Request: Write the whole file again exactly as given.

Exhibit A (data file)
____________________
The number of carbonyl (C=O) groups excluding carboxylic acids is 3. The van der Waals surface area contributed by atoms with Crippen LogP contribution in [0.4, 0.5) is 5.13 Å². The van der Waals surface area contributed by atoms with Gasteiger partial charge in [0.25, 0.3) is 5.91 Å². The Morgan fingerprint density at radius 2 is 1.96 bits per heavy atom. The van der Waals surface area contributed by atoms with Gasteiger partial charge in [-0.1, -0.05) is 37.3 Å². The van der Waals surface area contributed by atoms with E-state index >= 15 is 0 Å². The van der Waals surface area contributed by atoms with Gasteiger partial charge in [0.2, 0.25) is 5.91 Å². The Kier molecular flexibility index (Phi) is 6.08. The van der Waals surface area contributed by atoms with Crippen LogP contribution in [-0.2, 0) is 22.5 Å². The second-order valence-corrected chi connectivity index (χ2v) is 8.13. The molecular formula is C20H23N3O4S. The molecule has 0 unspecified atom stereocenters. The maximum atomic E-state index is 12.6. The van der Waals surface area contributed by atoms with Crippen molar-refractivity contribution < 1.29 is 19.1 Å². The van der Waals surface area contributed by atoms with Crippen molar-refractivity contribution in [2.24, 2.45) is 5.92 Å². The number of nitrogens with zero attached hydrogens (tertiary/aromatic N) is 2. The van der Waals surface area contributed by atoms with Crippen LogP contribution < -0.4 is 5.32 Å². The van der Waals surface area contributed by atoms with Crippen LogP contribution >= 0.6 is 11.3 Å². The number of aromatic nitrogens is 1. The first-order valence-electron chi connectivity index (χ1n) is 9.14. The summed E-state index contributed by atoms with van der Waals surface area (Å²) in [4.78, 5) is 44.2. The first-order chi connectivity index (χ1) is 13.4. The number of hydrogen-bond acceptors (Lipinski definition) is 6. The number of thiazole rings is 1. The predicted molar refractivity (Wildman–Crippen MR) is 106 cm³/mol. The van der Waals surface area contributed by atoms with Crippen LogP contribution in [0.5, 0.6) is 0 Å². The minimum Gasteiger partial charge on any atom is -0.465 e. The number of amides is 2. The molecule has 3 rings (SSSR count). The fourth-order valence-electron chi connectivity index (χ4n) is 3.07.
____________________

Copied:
The number of carbonyl (C=O) groups excluding carboxylic acids is 3. The van der Waals surface area contributed by atoms with Crippen LogP contribution in [0.4, 0.5) is 5.13 Å². The van der Waals surface area contributed by atoms with Gasteiger partial charge in [0.25, 0.3) is 5.91 Å². The Morgan fingerprint density at radius 2 is 1.96 bits per heavy atom. The van der Waals surface area contributed by atoms with Gasteiger partial charge in [-0.1, -0.05) is 37.3 Å². The van der Waals surface area contributed by atoms with E-state index >= 15 is 0 Å². The van der Waals surface area contributed by atoms with Gasteiger partial charge in [0.2, 0.25) is 5.91 Å². The Kier molecular flexibility index (Phi) is 6.08. The van der Waals surface area contributed by atoms with Crippen LogP contribution in [-0.2, 0) is 22.5 Å². The second-order valence-corrected chi connectivity index (χ2v) is 8.13. The molecular formula is C20H23N3O4S. The molecule has 0 unspecified atom stereocenters. The maximum atomic E-state index is 12.6. The van der Waals surface area contributed by atoms with Crippen molar-refractivity contribution < 1.29 is 19.1 Å². The van der Waals surface area contributed by atoms with Crippen molar-refractivity contribution in [2.24, 2.45) is 5.92 Å². The number of nitrogens with zero attached hydrogens (tertiary/aromatic N) is 2. The van der Waals surface area contributed by atoms with Crippen LogP contribution < -0.4 is 5.32 Å². The van der Waals surface area contributed by atoms with Crippen LogP contribution >= 0.6 is 11.3 Å². The number of aromatic nitrogens is 1. The first-order valence-electron chi connectivity index (χ1n) is 9.14. The summed E-state index contributed by atoms with van der Waals surface area (Å²) in [4.78, 5) is 44.2. The first-order chi connectivity index (χ1) is 13.4. The number of hydrogen-bond acceptors (Lipinski definition) is 6. The number of thiazole rings is 1. The predicted molar refractivity (Wildman–Crippen MR) is 106 cm³/mol. The van der Waals surface area contributed by atoms with Crippen LogP contribution in [0.5, 0.6) is 0 Å². The minimum Gasteiger partial charge on any atom is -0.465 e. The number of amides is 2. The molecule has 3 rings (SSSR count). The fourth-order valence-electron chi connectivity index (χ4n) is 3.07.